Anonymous said...

Even with this messy standstill, we are better off without Bennett and his encampment of lowest common denominator cronies. I would encourage Ritz to keep up the fight; in this case the best thing she can do for education in Indiana is to stand in the way of this board, thus neutralizing those awful profiteering interests that stand to severely harm the quality of education in this state. Why is there so much greed in Indiana politics? The people of Indiana elected her, and Pence should listen to the wishes of the people and back that up than undermine it and allow the Indiana G.O.P. to smear a democratically elected official.

Indy Rob said...

What proof is there to support the idea that the current generation is more ignorant than the previous? Just saying that it is important to understand the actual problem before trying any fixes.

This seems to be more of a result of looking at today's college students and comparing them to previous groups and finding today's group as having more individual students with academic shortcomings than previous groups while ignoring the impact of "everyone goes to college" instead of shortcomings in the existing secondary education.

When everyone goes to college, you end up with a higher percentage of essentially dumb students. Make colleges more selective and magically, the student population will be smarter; open college enrolment up, and notice that the student population is (on-average) dumber.

Secondary schools are probably about the same as they were thirty years ago, but still could be improved. Just do not let the politicians and profiteers overstate the problem for gain.

Let Ritz figure out how to make Indiana schools more effective in teaching and stop trying to use this process to justify more charter schools and/or paying teachers less.

Gary R. Welsh said...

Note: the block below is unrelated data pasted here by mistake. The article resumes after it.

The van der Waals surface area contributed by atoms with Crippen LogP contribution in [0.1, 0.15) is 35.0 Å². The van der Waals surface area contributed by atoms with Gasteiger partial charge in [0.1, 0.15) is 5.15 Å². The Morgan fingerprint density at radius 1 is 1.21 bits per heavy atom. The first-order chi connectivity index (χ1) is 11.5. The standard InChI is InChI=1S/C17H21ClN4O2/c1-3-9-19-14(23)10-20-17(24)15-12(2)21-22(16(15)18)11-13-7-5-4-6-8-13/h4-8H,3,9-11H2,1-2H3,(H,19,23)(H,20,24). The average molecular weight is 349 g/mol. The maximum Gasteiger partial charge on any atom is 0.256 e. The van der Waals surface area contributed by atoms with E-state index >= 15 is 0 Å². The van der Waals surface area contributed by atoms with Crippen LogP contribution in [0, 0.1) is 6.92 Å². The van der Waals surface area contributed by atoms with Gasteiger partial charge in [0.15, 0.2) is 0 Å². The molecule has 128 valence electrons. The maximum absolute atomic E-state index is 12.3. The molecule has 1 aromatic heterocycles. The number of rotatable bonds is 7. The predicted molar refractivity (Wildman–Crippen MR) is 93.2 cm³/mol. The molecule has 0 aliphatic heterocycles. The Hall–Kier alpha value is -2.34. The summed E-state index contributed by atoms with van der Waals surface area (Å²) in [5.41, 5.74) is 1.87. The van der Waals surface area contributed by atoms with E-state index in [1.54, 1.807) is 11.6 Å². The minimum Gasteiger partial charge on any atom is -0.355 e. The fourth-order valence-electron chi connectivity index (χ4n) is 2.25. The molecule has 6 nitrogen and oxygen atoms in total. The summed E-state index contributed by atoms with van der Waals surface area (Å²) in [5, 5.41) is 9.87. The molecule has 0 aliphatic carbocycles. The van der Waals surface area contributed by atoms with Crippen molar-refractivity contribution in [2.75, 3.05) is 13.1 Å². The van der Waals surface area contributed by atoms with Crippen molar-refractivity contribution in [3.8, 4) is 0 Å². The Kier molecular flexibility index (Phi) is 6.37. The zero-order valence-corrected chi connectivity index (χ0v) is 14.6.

The standing of students educated in America is falling dramatically relative to the rest of the industrialized world. That's undisputed. We have a public education system that needs fixed. My criticism of the charter school movement is the shifting of public dollars to profiteers who are doing no better educating students contrary to the claims of their proponents. Starving existing public schools to finance the start-up of charter schools, or sending money to private schools with their own agenda leaves traditional public schools saddled with debt on school buildings built to support a much larger enrollment.

Anonymous said...

Why are Education majors afraid of facing competition from the rest of the disciplines on campus?

Indy Rob said...

Here is a quote that demonstrates the state government's complete lack of any sort of sense when it comes to having qualified teachers in the classroom.

Fiddian-Green, who gets paid $120,000 per year as CECI co-directors sees nothing wrong with her idea that quality teachers are willing to work for less just because there are needy children. She was talking about teachers moving to charter schools and accepting salaries of 14,000 to 21,000 less per year, and trying to make up some of the difference through bonuses.

"Claire Fiddian-Green, co-director of CECI, said teachers would receive a flat amount of extra salary. How much has not yet been determined.

She said she hoped it would be enough to create an effective incentive, especially for teachers who are motivated more by a mission to serve needy children than by money. ”It gives more choices to teachers if there is some structural reason that keeps you from moving to do mission-oriented work in a D or F school that serves a high percentage of free or reduced-price lunch kids,” Fiddian-Green said. “Is this the extra boost that gives you that added oomph to make the bridge over there?”"

Yeah Claire, why don't you donate your time to the state for free?